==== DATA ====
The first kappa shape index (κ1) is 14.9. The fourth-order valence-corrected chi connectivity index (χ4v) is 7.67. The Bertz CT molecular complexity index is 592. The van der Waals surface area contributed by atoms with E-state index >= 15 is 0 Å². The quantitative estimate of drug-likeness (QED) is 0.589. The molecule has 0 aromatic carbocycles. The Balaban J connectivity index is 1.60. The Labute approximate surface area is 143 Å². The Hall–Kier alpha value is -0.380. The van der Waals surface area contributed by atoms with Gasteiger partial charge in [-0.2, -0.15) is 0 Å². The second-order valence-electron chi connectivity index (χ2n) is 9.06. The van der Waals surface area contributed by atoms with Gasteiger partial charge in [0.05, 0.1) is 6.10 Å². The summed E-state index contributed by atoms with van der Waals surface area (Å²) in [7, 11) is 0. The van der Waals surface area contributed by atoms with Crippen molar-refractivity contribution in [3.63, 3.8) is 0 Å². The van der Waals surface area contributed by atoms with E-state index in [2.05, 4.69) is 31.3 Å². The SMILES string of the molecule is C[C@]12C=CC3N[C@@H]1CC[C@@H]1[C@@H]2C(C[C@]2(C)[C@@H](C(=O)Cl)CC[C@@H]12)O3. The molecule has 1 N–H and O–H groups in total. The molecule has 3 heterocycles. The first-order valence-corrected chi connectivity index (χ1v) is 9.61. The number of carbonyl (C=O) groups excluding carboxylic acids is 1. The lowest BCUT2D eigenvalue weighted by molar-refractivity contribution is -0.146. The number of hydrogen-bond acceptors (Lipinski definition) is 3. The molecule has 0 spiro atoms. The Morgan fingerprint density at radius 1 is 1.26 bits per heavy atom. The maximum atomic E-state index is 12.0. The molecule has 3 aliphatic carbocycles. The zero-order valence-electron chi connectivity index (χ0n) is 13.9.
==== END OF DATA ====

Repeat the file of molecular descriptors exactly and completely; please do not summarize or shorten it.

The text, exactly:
The first kappa shape index (κ1) is 14.9. The fourth-order valence-corrected chi connectivity index (χ4v) is 7.67. The Bertz CT molecular complexity index is 592. The van der Waals surface area contributed by atoms with E-state index >= 15 is 0 Å². The quantitative estimate of drug-likeness (QED) is 0.589. The molecule has 0 aromatic carbocycles. The Balaban J connectivity index is 1.60. The Labute approximate surface area is 143 Å². The Hall–Kier alpha value is -0.380. The van der Waals surface area contributed by atoms with Gasteiger partial charge in [-0.2, -0.15) is 0 Å². The second-order valence-electron chi connectivity index (χ2n) is 9.06. The van der Waals surface area contributed by atoms with Gasteiger partial charge in [0.05, 0.1) is 6.10 Å². The summed E-state index contributed by atoms with van der Waals surface area (Å²) in [7, 11) is 0. The van der Waals surface area contributed by atoms with Crippen molar-refractivity contribution in [3.63, 3.8) is 0 Å². The van der Waals surface area contributed by atoms with E-state index in [2.05, 4.69) is 31.3 Å². The SMILES string of the molecule is C[C@]12C=CC3N[C@@H]1CC[C@@H]1[C@@H]2C(C[C@]2(C)[C@@H](C(=O)Cl)CC[C@@H]12)O3. The molecule has 1 N–H and O–H groups in total. The molecule has 3 heterocycles. The first-order valence-corrected chi connectivity index (χ1v) is 9.61. The number of carbonyl (C=O) groups excluding carboxylic acids is 1. The lowest BCUT2D eigenvalue weighted by molar-refractivity contribution is -0.146. The number of hydrogen-bond acceptors (Lipinski definition) is 3. The molecule has 0 spiro atoms. The Morgan fingerprint density at radius 1 is 1.26 bits per heavy atom. The maximum atomic E-state index is 12.0. The molecule has 3 aliphatic carbocycles. The zero-order valence-electron chi connectivity index (χ0n) is 13.9.